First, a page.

LEXINGTON, Ky. (Aug. 4, 2017) — For centuries, agriculture professionals such as farmers and ranchers have experienced success and failure when attempting to produce a quality crop. More often than not, poor crop production isn’t due to a farmer’s lack of effort or their piece of land, but because of the weather. And although weather technology has evolved over time, the improbability of predicting precise weather conditions has plagued many farmers.
During a recent Southeastern Conference Faculty Travel Program visit, Yoko Kusunose, an assistant professor at the University of Kentucky, met with Senthold Asseng, a professor at the University of Florida, to discuss potential collaborative research opportunities that could help farmers adapt their practices to global climate change and extreme weather events.
“In the past, farmers expected slight deviations in seasonal weather averages and they planned their crop management accordingly,” said Kusunose, who is in the Department of Agricultural Economics in UK's College of Agriculture, Food and Environment. “But due to global climate change, we are starting to see more extreme weather events and farmers everywhere are bearing the brunt.”
The visit allowed Kusunose, whose research interests include biology and agricultural and development economics, and Asseng, who studies the impact and adaptation of climate variability and change on cropping systems, to inquire and learn about their respective areas of expertise so they can identify future collaborative opportunities.
“The time is right for this kind of study because the ability to forecast weather is getting better,” Kusunose said. “If we can convey this information to farmers, they can adjust their management practices, which could save them money and help mitigate the effects of climate change.”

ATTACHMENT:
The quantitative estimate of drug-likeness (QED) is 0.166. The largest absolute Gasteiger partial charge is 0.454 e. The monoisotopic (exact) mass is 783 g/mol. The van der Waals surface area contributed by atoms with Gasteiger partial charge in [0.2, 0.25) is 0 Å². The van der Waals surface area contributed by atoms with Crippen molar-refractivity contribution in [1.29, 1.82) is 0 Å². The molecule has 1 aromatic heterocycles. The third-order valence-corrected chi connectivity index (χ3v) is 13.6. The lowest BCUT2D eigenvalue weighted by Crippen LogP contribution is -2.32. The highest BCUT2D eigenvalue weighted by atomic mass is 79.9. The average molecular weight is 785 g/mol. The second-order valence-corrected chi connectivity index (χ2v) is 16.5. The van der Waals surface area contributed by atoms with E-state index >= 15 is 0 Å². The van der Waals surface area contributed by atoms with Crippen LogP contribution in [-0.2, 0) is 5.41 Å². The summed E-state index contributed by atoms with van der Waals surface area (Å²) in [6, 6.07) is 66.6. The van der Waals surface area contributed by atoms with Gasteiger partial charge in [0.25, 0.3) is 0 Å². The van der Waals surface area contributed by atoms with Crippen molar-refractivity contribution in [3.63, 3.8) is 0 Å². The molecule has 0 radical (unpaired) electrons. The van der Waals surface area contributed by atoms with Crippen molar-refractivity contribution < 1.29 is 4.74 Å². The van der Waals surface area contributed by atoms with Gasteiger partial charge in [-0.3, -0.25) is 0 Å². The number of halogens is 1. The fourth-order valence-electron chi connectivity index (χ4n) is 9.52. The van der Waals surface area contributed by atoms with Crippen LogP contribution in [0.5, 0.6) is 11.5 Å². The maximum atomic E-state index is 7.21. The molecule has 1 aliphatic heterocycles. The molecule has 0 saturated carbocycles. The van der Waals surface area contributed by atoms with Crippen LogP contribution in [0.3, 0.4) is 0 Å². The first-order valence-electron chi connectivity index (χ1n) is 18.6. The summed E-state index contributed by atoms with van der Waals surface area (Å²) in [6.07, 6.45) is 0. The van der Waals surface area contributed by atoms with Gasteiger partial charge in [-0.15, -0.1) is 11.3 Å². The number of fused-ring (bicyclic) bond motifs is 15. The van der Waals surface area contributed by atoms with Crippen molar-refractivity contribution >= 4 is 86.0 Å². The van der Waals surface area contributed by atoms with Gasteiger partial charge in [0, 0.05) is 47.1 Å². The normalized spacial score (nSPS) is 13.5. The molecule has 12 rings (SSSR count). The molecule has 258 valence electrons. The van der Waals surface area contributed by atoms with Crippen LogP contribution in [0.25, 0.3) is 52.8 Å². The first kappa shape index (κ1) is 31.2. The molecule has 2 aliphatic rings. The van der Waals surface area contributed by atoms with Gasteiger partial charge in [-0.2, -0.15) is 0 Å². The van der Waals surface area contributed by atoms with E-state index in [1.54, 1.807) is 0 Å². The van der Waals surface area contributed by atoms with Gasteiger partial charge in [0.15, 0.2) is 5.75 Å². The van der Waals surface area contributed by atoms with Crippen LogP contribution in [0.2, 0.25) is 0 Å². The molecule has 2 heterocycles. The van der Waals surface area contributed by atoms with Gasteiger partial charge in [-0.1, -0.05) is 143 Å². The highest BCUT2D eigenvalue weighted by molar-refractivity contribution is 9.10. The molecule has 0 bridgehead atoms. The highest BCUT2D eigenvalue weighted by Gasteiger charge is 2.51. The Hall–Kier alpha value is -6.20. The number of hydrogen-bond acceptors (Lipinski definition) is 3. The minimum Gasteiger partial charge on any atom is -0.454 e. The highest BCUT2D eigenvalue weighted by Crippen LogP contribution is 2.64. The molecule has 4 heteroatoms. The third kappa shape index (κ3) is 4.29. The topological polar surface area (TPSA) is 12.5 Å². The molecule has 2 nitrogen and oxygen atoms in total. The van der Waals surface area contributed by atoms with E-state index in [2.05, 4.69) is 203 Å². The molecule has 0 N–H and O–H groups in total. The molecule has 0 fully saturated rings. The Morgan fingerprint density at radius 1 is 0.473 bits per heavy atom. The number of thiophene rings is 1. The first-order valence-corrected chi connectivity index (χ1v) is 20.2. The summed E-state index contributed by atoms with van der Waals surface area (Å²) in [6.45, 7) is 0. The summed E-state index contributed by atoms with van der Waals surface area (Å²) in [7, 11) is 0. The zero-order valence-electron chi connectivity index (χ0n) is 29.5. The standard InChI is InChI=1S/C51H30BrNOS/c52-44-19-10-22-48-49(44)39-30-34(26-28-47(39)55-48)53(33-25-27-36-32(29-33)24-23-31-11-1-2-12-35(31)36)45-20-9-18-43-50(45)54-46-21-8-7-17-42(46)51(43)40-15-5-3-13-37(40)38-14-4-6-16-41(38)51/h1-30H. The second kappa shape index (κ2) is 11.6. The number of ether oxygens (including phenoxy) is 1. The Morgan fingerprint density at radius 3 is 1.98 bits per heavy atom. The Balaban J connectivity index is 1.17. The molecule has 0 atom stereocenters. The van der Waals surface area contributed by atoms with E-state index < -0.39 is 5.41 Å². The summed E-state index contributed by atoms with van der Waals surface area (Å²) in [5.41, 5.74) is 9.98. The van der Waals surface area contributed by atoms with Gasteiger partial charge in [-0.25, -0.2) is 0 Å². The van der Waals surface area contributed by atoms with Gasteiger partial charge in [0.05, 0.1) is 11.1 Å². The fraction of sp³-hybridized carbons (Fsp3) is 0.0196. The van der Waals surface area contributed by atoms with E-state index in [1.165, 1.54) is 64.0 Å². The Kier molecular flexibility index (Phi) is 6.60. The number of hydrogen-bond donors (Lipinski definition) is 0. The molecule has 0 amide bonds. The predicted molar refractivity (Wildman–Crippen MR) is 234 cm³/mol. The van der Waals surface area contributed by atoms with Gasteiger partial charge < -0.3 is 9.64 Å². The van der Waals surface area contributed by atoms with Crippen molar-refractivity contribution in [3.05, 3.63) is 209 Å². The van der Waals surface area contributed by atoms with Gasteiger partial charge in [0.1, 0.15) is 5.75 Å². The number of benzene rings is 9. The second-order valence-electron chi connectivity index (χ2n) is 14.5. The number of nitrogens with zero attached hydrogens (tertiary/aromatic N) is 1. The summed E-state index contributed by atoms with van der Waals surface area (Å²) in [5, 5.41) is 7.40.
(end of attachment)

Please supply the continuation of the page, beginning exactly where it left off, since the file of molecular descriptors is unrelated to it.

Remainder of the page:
During her time at Florida, Kusunose gave a presentation to several faculty members and had the opportunity to talk with several of Asseng’s colleagues. Kusunose explained the trip was beneficial because while most economists tend to think in the abstract, Asseng’s knowledge of climate change and cropping systems is more concrete.
“It was wonderful to work with the Florida faculty who have such a granular view of agricultural practices and who work alongside farmers,” she said.
Although there aren’t any current research initiatives in progress, Kusunose said she was able to reach a common ground with Asseng for future collaboration.
“One of the biggest hurdles in interdisciplinary research is that we use very different languages, and it takes an incredible amount of time to figure out if we mean the same thing when we use a particular term,” Kusunose said. “My time at UF gave Dr. Asseng and I time to establish a familiar language that will help us expedite research ideas down the road.”
Kusunose’s visit to Florida was supported by the SEC Faculty Travel Program, which is administered by SECU, the academic initiative of the Southeastern Conference. The SEC supports and promotes the academic endeavors of the students and faculty at its 14 member institutions.
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